From the Electromagnetic Compatibility point of view, notably where lightning activity is high, the best configuration is the TN-C-S earthing system where the combined neutral and earth occurs between the nearest transformer substation and the service cut out (the fuse before the meter) and, after this, separate earth and neutral cores are used in all the internal wiring. On the TN-C distribution section the Neutral is earthed at many points but at the consumer´s installation the Neutral is connected to Earth only at the entrance of the facility (just one single connection of Neutral to Earth) from where the cabling of a power circuit should form a compact group, including the Protective Earth conductor.  Common mode voltages Neutral – PE that may exist from the power distribution system to local earthing system are so eliminated at the consumer´s entrance by the use of a TN-C-S power distribution system.

For some critical situations it may be advisable to use a power transformer to create a new independent earthing system (TN-S) to overcome problems due to common mode voltage. A new independent earthed power system can also be created at panels in Industrial Plants to avoid such problems, where a shielded transformer is used to provide a better isolation for such common mode voltages (ground loops).

The value of the earth resistance for the electrode subsystem, which can be defined as the relationship between the resulting potential of the electrode and the current which is injected into the soil through it, is not critical for EMC. Although a low resistance should be the basic goal whenever possible (for Safety and Lightning protection reasons) it is not necessary to guarantee the proper EMC performance of electronic systems.

The way how the “Protective Earth” is distributed in the installation is the main factor to guarantee the correct performance of automation and control systems, what can be configured as the single point grounding or the multipoint grounding.

The single point grounding is characterized by a single Earth/Ground connection, from which it is distributed throughout the facility, in a concept of “tree or star,” i.e. always opening without ever closing loops. This configuration is suitable for low frequencies, which means the length of the wires are no longer than 1/10th of the wavelength of the signal, and is quite used for panels in Industrial Plants and also even for high frequency electronic systems installed in small areas, as is the case of telecommunication stations (shelters).

However we must be quite carefully when considering such a low frequency grounding system – the point to be considered is that even if the desired transmitted/processed signal of our system is under a low frequency category, the same certainly will not apply to the undesired ambient noise, or to the conducted noise originating from items of electronic equipment, due to the high frequency content of digital processing and communication devices spread all around, and the increasingly widespread use of radio (i.e. wireless) communications for voice and data.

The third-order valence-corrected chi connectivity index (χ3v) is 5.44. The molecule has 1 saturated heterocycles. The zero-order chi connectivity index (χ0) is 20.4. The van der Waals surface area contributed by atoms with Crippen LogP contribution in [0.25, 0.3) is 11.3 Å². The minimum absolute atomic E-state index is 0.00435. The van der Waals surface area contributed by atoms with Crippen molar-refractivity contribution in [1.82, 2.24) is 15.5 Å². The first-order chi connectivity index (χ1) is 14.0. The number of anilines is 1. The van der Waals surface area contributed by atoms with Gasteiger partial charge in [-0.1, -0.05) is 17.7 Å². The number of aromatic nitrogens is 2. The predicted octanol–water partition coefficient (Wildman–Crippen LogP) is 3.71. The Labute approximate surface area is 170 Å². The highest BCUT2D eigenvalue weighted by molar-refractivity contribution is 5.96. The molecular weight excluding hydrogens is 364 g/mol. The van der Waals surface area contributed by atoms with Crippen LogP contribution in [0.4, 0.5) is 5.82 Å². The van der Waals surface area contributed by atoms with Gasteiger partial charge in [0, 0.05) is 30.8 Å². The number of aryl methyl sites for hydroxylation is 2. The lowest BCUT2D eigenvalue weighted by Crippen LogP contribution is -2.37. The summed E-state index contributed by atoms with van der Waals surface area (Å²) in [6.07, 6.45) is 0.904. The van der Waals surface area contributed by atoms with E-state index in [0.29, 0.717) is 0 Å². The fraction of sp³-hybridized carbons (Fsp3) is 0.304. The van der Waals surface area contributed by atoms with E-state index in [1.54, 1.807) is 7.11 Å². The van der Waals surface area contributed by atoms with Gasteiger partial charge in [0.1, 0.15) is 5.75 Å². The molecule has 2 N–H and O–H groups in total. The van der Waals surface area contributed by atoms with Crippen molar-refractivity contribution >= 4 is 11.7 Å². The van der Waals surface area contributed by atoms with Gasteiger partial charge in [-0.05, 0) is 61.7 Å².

The multipoint grounding (meshed) is preferable for high frequencies, where it is implemented through a Signal Reference Grid whose mesh size should be less than 1/10th of the wavelength of the highest frequency that is required to be controlled by the ground structure (to better perform like an imaginary “equipontential ground plane” for those frequencies), favoring in this way lower noise communication between equipment (signal cables run along the mesh).

The use of such Signal Reference Grid for the Equipment Room is always recommended, notably for environments with high levels of radiated electromagnetic disturbances, though not always necessary due to its own circuitry, as new technologies provide a higher immunity level to noise (Ethernet or fiber optic, for example) so eliminating that need for a more comprehensive treatment of the local grounding structure, originally required to compensate for the poor susceptibility of RS-232 data connections.

Where very high intensity electromagnetic fields are to be present in the ambient or even when intentional EM fields can constitute a security threat a (architectural) shielded room may also be necessary besides the Signal Reference Grid for some Industrial Plants.
3 – The Grounding System and its relationship with the protection against lightning

Industrial Plants are often situated in remote locations and spread over a large area, which makes their instrumentation circuitry particularly exposed to any lightning stroke occurring in the region.

Automation and control systems must so be protected against lightning and its effects, using two complementary approaches:

  • the protection of structures against lightning;
  • and the protection of electronics against lightning.

For the protection of structures against direct discharges a Lightning Protection System (LPS) should be implemented, comprised of captors to intercept lightning strokes: down conductors to conduct the resulting lightning currents to the earthing system, and the earth electrode system to spread the lightning currents into the soil.

The Lightning Protection System should comply with international standard IEC 62305 – Protection against Lightning, Edition 2: 2010, which includes risk assessment to define level of protection taking into account the different structures to be protected (buildings, antenna towers, tanks, etc..) in a particular location (soil resistivity, keraunic level/lightning density, topography, etc.) and related issues that may exist, such as explosive atmosphere (ATEX) zoning. Technical studies to implement what has been specified by the risk assessment, the installation and its initial inspection, and further periodic inspections complete the protection of structures against lightning.